Myth: Anyone who tries to kill him/herself must be crazy.

Fact: Most suicidal people are not psychotic or insane. They must be upset, grief-stricken, depressed or despairing, but extreme distress and emotional pain are not necessarily signs of mental illness.

Myth: If a person is determined to kill him/herself, nothing is going to stop them.

Fact: Even the most severely depressed person has mixed feelings about death, wavering until the very last moment between wanting to live and wanting to die. Most suicidal people do not want death; they want the pain to stop. The impulse to end it all, however overpowering, does not last forever.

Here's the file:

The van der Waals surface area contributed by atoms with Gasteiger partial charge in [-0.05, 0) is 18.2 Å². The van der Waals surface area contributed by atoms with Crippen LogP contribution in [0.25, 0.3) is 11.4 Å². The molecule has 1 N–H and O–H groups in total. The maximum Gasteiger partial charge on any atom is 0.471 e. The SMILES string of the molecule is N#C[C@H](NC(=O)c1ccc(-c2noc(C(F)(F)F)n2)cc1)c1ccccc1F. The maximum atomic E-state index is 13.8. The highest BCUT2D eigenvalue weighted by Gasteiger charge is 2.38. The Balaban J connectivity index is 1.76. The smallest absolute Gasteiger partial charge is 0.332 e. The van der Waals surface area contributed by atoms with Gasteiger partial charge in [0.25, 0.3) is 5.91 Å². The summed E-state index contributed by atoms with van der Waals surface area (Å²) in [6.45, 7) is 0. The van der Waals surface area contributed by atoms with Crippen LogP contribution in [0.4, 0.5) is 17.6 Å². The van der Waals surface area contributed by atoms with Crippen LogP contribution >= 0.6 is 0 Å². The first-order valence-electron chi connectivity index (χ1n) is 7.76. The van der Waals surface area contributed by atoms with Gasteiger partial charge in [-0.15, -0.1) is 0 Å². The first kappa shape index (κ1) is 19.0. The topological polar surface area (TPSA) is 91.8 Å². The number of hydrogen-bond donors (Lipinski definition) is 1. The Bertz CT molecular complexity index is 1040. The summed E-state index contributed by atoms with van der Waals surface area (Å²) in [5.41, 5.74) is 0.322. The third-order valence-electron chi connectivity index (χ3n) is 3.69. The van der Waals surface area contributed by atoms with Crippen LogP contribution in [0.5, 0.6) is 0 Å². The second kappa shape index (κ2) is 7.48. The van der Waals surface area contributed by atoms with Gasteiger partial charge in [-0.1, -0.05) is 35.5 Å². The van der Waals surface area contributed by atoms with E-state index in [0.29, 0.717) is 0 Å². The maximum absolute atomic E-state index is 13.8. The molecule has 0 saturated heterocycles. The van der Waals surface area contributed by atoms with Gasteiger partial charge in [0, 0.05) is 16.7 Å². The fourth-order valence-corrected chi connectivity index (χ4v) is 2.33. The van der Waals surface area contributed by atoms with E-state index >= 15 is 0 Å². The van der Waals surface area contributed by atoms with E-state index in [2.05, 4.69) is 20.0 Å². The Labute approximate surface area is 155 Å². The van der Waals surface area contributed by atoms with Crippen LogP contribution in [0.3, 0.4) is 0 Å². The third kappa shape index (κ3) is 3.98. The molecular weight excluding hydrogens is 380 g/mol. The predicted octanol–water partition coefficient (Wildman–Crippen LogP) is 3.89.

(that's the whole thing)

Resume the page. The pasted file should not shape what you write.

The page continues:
Myth: People who die by suicide are people who were unwilling to seek help.

Fact: Studies of suicide victims have shown that more than half had sought medical help in the six months prior to their deaths.

Myth: Talking about suicide may give someone the idea.

Fact: You don’t give a suicidal person morbid ideas by talking about suicide. The opposite is true—bringing up the subject of suicide and discussing it openly is one of the most helpful things you can do.

Source: SAVE – Suicide Awareness Voices of Education


Warning signs of suicide

Take any suicidal talk or behavior seriously. It’s not just a warning sign that the person is thinking about suicide—it’s a cry for help.

Most suicidal individuals give warning signs or signals of their intentions. The best way to prevent suicide is to recognize these warning signs and know how to respond if you spot them. If you believe that a friend or family member is suicidal, you can play a role in suicide prevention by pointing out the alternatives, showing that you care, and getting a doctor or psychologist involved.